The mayor and board of alderman of Any City had just finished listening to a presentation from the water/sewer manager about needed projects. The water and sewer systems had their challenges. The mains, especially sewer lines, in the heart of the city were old and badly needed repair. The manager kept talking about “I & I,” finally explaining that this meant inflow of surface water and infiltration of groundwater into the sewer system. In other words, the sewer lines and manholes were cracked allowing extraneous water to enter the system. Heavy rains resulted in excess water being transported through the sewer lines to the treatment plant. This caused an increase in operational expenses and often caused operational compliance problems.
The manager mentioned that the “man from the state” had been to talk about the problems, and the city needed to take corrective action soon or potentially face fines and enforcement action.
The water manager said that water lines, particularly the old downtown lines, were deteriorated and the “water loss” was excessive. He explained that water meters in the downtown area were old and most likely not registering all the water being used. Because the sewer bills were calculated using water consumption, the resulting loss of revenue was compounded. Any City was likely losing revenues in both water and sewer billings because of the old meters.
Another major challenge came from an area where the interstate highway intersected the city limits. Commercial and residential developers were clamoring for water and sewer service. While water service was available in this area of town, lines were sized inadequately for large demands. Sewer service was not available. If development of this area was going to occur, water infrastructure had to be expanded, and sewer infrastructure had to be installed. Any City’s engineering firm had just finished a cost study for these improvements. It would cost more than $6 million to expand water and sewer service to meet the demands of new development. Repairs, replacement, and rehab of existing lines would cost more than $4 million. The good news was that Any City’s water and sewer treatment plants were capable of handling new growth, particularly if water loss and I/I were reduced.
The bottom line, the manager explained, was that several million dollars were needed to fund these projects. The city administrator said that some monies could eventually be recouped from new development. However, improvement of existing mains in the downtown area would not result in any new customer revenues. She concluded by saying that the city would probably qualify for some grant monies but nothing approaching the total needed. Silence filled the room as the water/sewer manager took his seat and the enormity of the challenge was understood.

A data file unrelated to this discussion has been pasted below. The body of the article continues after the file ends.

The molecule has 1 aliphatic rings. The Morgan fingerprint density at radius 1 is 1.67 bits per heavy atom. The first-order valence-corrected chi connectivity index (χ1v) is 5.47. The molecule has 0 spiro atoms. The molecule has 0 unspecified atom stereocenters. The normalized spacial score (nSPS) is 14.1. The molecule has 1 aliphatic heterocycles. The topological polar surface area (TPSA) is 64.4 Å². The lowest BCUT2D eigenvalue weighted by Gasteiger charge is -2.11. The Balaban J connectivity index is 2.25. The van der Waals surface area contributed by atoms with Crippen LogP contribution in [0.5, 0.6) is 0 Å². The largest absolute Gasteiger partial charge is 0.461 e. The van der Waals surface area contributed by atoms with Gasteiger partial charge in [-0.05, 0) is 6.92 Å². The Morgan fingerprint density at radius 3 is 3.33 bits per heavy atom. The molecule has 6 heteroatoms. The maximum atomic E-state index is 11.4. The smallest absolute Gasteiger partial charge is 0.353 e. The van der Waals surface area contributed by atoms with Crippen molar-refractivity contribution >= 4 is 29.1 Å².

Sound familiar? This meeting could have taken place in your city. Water and sewer operations and maintenance problems challenge city leaders everywhere. Add increasing federal and state regulations, and it is easy to see why many municipal decision makers feel overwhelmed. The answer for Any City lies in bringing together a combination of factors, including proper planning and financial resources. The mayor and alderman instructed the city administrator to work with the water/sewer manager and finance director to come up with a funding plan.
Planning new projects, meeting the demands of customers, dealing with rising costs, and complying with new laws and regulations are all part of operating a municipal water/sewer system. And they all have one thing in common – money. As the city staff began to assess the task, they quickly realized that the current water/sewer revenues were simply inadequate. But how much would they need, how would rates be impacted, and how would rate-payers react?
“We need a rate study.”
As the city administrator, water/sewer manager, and finance director discussed their assignment, it became apparent that the focus could not be limited to capital projects, but also would need to include all the operation and maintenance expenses, depreciation expense, and debt obligations. It had been several years since consultants from the University of Tennessee Municipal Technical Advisory Service (MTAS) had assisted with developing financial projections and suggested new rates for the water/sewer fund.
Should we call MTAS? Or, since we have a previous study as guideline, can we do it ourselves? Any City’s staff decided to undertake the task.